NOT SOLD (BIDDING OVER)
0.00USD+ premiums, taxes, fees & shipping
WAS NOT SOLD, auction date was 2012 Apr 21 @ 11:00UTC-5 : EST/CDT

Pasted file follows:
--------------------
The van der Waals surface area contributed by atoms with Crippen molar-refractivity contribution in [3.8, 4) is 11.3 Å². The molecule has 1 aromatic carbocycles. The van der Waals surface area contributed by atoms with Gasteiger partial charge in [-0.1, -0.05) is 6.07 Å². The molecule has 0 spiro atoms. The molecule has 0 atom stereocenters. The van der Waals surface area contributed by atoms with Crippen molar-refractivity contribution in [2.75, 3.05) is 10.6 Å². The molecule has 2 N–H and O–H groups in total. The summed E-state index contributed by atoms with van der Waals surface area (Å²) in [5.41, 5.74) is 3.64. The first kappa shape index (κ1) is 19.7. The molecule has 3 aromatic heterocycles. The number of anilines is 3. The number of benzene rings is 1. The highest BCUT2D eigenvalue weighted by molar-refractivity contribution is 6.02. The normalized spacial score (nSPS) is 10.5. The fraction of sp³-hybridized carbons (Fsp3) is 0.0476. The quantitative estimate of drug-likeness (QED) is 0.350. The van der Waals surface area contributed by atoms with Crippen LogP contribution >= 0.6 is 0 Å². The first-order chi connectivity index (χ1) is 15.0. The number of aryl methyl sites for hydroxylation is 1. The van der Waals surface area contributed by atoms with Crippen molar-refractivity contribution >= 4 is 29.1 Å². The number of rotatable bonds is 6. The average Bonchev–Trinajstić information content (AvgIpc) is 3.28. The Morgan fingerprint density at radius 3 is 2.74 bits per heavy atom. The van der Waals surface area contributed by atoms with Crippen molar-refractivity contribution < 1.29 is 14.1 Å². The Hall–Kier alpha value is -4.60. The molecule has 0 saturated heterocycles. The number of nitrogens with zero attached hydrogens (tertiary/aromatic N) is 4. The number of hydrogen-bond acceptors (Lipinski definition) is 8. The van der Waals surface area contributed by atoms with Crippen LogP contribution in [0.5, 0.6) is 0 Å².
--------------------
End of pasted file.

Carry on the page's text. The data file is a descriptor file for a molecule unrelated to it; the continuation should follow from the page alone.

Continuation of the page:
Art Deco Dancer Bronze Sculpture, After Chiparus, 15"H x 8"W x 8"D 23 lbs. This bronze sculpture was produced using the "Lost Wax" casting method. The"Lost Wax" Cast method is the most precise metal casting technique in existence, ensuring exquisite detail of the original host model which is usually sculpted in clay or wax. This "Lost Wax" casting method is an extremely labor intensive and expensive process, but the end results produce a Heirloom Quality Masterpiece!Demetre Chiparus - The first sculptures of Chiparus were created in the realistic style and were exhibited at the Salon of 1914. He employed the combination of bronze and ivory, called chryselephantine, to great effect. Most of his renowned works were made between 1914 and 1933. The first series of sculptures manufactured by Chiparus were the series of the children.The mature style of Chiparus took shape beginning in the 1920s. His sculptures are remarkable for their bright and outstanding decorative effect. Dancers of the Russian Ballet, French theatre, and early motion pictures were among his more notable subjects and were typified by a long, slender, stylized appearance. His work was influenced by an interest in Egypt, after Pharaoh Tutankhamen's tomb was excavated.He worked primarily with the Edmond Etling and Cie Foundry in Paris administrated by Julien Dreyfus. Les Neveux de J. Lehmann was the second foundry who constantly worked with Chiparus and produced the sculptures of his models.Chiparus rarely exhibited at the Salon. In 1923 he showed his "Javelin Thrower" and in 1928 exhibited his "Ta-Keo" dancer. During the period of Nazi persecution and the World War 2 the foundries discontinued production of work by Chiparus. The economic situation of that time was not favorable to the development of decorative arts and circumstances for many sculptors worsened.Since the early 1940s almost no works of Chiparus were sold but the he continued sculpting for his own pleasure, depicting animals in the Art Deco style. At the 1942 Paris Salon, the plaster sculptures "Polar Bear" and "American Bison" were exhibited and in 1943 he showed a marble "Polar Bear" and plaster "Pelican".Collector interest in the work of Chiparus appeared in the 1970s and has flourished since the 1990s.